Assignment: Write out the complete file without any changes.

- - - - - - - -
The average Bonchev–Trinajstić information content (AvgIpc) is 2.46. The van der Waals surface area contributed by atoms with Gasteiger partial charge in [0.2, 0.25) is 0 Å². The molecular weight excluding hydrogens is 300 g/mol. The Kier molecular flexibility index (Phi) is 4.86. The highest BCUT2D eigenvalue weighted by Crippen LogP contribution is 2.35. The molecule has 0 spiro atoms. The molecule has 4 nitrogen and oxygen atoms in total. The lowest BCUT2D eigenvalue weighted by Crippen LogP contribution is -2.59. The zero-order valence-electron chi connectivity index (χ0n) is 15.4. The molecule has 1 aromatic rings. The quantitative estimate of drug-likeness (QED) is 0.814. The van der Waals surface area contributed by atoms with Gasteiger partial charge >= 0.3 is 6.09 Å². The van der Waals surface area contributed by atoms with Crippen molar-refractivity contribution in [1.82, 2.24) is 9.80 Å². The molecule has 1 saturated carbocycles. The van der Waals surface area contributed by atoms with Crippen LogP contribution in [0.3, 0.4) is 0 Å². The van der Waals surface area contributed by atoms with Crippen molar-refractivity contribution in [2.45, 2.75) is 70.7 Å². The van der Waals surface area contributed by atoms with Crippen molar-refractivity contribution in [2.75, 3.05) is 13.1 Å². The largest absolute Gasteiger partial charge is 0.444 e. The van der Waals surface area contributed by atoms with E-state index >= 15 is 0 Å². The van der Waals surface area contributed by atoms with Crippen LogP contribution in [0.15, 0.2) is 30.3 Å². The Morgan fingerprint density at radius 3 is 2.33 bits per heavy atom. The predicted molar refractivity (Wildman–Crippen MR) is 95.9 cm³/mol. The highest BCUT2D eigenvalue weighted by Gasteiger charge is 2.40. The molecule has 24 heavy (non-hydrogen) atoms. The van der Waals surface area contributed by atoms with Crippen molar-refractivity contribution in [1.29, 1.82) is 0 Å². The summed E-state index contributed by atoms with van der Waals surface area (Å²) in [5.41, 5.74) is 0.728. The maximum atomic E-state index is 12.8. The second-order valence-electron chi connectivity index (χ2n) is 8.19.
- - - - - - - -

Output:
The average Bonchev–Trinajstić information content (AvgIpc) is 2.46. The van der Waals surface area contributed by atoms with Gasteiger partial charge in [0.2, 0.25) is 0 Å². The molecular weight excluding hydrogens is 300 g/mol. The Kier molecular flexibility index (Phi) is 4.86. The highest BCUT2D eigenvalue weighted by Crippen LogP contribution is 2.35. The molecule has 0 spiro atoms. The molecule has 4 nitrogen and oxygen atoms in total. The lowest BCUT2D eigenvalue weighted by Crippen LogP contribution is -2.59. The zero-order valence-electron chi connectivity index (χ0n) is 15.4. The molecule has 1 aromatic rings. The quantitative estimate of drug-likeness (QED) is 0.814. The van der Waals surface area contributed by atoms with Gasteiger partial charge >= 0.3 is 6.09 Å². The van der Waals surface area contributed by atoms with Crippen molar-refractivity contribution in [1.82, 2.24) is 9.80 Å². The molecule has 1 saturated carbocycles. The van der Waals surface area contributed by atoms with Crippen LogP contribution in [0.3, 0.4) is 0 Å². The van der Waals surface area contributed by atoms with Crippen molar-refractivity contribution in [2.45, 2.75) is 70.7 Å². The van der Waals surface area contributed by atoms with Crippen molar-refractivity contribution in [2.75, 3.05) is 13.1 Å². The largest absolute Gasteiger partial charge is 0.444 e. The van der Waals surface area contributed by atoms with E-state index >= 15 is 0 Å². The van der Waals surface area contributed by atoms with Crippen LogP contribution in [0.15, 0.2) is 30.3 Å². The Morgan fingerprint density at radius 3 is 2.33 bits per heavy atom. The predicted molar refractivity (Wildman–Crippen MR) is 95.9 cm³/mol. The highest BCUT2D eigenvalue weighted by Gasteiger charge is 2.40. The molecule has 24 heavy (non-hydrogen) atoms. The van der Waals surface area contributed by atoms with Crippen molar-refractivity contribution in [1.29, 1.82) is 0 Å². The summed E-state index contributed by atoms with van der Waals surface area (Å²) in [5.41, 5.74) is 0.728. The maximum atomic E-state index is 12.8. The second-order valence-electron chi connectivity index (χ2n) is 8.19.